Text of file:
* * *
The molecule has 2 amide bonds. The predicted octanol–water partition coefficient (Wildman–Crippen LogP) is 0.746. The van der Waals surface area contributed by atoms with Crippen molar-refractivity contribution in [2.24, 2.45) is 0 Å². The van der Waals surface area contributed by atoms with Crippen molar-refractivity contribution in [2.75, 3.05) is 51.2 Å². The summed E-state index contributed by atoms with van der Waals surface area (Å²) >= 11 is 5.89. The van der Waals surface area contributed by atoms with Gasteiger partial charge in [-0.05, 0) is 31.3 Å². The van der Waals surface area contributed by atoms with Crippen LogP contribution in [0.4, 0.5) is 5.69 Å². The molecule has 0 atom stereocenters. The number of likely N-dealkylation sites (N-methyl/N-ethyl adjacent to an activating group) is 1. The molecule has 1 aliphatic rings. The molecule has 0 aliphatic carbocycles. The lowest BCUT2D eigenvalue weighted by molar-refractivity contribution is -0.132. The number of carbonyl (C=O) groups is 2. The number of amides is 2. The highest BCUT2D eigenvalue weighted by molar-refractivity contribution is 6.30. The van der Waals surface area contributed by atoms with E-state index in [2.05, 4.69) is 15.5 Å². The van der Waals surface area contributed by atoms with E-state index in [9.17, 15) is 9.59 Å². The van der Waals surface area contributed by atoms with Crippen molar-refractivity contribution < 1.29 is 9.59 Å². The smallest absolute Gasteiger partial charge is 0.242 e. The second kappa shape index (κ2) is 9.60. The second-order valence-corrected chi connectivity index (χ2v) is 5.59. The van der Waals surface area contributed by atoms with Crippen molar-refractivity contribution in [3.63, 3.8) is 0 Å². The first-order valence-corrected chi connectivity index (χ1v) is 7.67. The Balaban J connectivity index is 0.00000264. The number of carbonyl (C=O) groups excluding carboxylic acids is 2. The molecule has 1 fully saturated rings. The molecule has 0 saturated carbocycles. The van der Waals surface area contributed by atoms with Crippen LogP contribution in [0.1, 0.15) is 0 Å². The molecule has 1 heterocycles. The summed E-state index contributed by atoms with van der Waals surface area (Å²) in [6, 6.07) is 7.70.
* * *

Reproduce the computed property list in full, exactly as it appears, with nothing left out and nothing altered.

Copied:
The molecule has 2 amide bonds. The predicted octanol–water partition coefficient (Wildman–Crippen LogP) is 0.746. The van der Waals surface area contributed by atoms with Crippen molar-refractivity contribution in [2.24, 2.45) is 0 Å². The van der Waals surface area contributed by atoms with Crippen molar-refractivity contribution in [2.75, 3.05) is 51.2 Å². The summed E-state index contributed by atoms with van der Waals surface area (Å²) >= 11 is 5.89. The van der Waals surface area contributed by atoms with Gasteiger partial charge in [-0.05, 0) is 31.3 Å². The van der Waals surface area contributed by atoms with Crippen LogP contribution in [0.4, 0.5) is 5.69 Å². The molecule has 0 atom stereocenters. The number of likely N-dealkylation sites (N-methyl/N-ethyl adjacent to an activating group) is 1. The molecule has 1 aliphatic rings. The molecule has 0 aliphatic carbocycles. The lowest BCUT2D eigenvalue weighted by molar-refractivity contribution is -0.132. The number of carbonyl (C=O) groups is 2. The number of amides is 2. The highest BCUT2D eigenvalue weighted by molar-refractivity contribution is 6.30. The van der Waals surface area contributed by atoms with E-state index in [2.05, 4.69) is 15.5 Å². The van der Waals surface area contributed by atoms with E-state index in [9.17, 15) is 9.59 Å². The van der Waals surface area contributed by atoms with Crippen molar-refractivity contribution < 1.29 is 9.59 Å². The smallest absolute Gasteiger partial charge is 0.242 e. The second kappa shape index (κ2) is 9.60. The second-order valence-corrected chi connectivity index (χ2v) is 5.59. The van der Waals surface area contributed by atoms with Crippen molar-refractivity contribution in [3.63, 3.8) is 0 Å². The first-order valence-corrected chi connectivity index (χ1v) is 7.67. The Balaban J connectivity index is 0.00000264. The number of carbonyl (C=O) groups excluding carboxylic acids is 2. The molecule has 1 fully saturated rings. The molecule has 0 saturated carbocycles. The van der Waals surface area contributed by atoms with Crippen LogP contribution in [0.1, 0.15) is 0 Å². The molecule has 1 heterocycles. The summed E-state index contributed by atoms with van der Waals surface area (Å²) in [6, 6.07) is 7.70.